Modeling of multi-mesh gear dynamic analysis based on pseudo-interference stiffness estimation

Date of Completion

January 1997


Engineering, Mechanical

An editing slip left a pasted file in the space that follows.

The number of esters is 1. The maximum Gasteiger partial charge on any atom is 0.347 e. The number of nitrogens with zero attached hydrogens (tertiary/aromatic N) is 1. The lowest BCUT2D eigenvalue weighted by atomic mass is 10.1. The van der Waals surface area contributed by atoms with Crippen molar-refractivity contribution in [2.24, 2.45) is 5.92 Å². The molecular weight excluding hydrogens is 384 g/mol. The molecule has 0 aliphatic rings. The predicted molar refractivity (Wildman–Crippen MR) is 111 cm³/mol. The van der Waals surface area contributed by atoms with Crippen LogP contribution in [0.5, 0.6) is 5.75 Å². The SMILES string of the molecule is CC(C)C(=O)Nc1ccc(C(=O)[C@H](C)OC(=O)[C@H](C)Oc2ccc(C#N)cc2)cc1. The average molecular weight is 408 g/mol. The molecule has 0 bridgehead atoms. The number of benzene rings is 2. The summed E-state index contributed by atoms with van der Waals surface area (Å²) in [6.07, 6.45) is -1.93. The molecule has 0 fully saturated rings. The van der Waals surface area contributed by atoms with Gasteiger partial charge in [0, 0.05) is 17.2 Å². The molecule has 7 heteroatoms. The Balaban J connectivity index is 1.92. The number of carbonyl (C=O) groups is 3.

Modern trends of gear design require higher speed and efficiency along with greater reliability and power density. Furthermore, less vibration and noise, and less gear system weight and volume, are increasingly importance factors. The proposed research represents contributions in developing rigorous methods for analyzing, predicting and optimizing the static and dynamic characteristics of gear systems. The generation of gear geometry is greatly affected by the complexity of the tooth form whereas analytical procedures commonly become intractable because of their complexity. A user friendly interface is developed to generate gear geometry and construct the finite element mesh as a pre-processor. The characteristics of the gear contact are analyzed from the behavior of the gear tooth contact. The variation of mesh stiffness is one important factor causing transmission error. To accurately predict the running time in the Finite Element Method (FEM) and to improve the accuracy, simplicity and integrity of the gear factors. The Pseudo-Interference Stiffness Estimation (PISE) method draws upon the finite element analysis method to analyze non-linear, geometric based characteristics of the local contact region. The PISE method is directly applied to the parametric and the dynamic analysis of gear systems. For the dynamic analysis, a rigid body in the arbitrary space is expressed by three dimensional Euler's equations of motion. These equations of motion are numerically integrated for each component to calculate the system configuration for the next time step. The fourth order multi-step Adams numerical integration is used to integrate the non-linear transient differential equations. The Pseudo-Interference Stiffness Estimation method is utilized for contact force between two bodies. The dynamic multi-mesh gear contact model will be analyzed for dynamic factors such as dynamic behaviors, static and dynamic loads, deformations, contact stresses, and vibration characteristics. This will be done in shorter, faster, and more economical way as far as computer and designer time are concerned. ^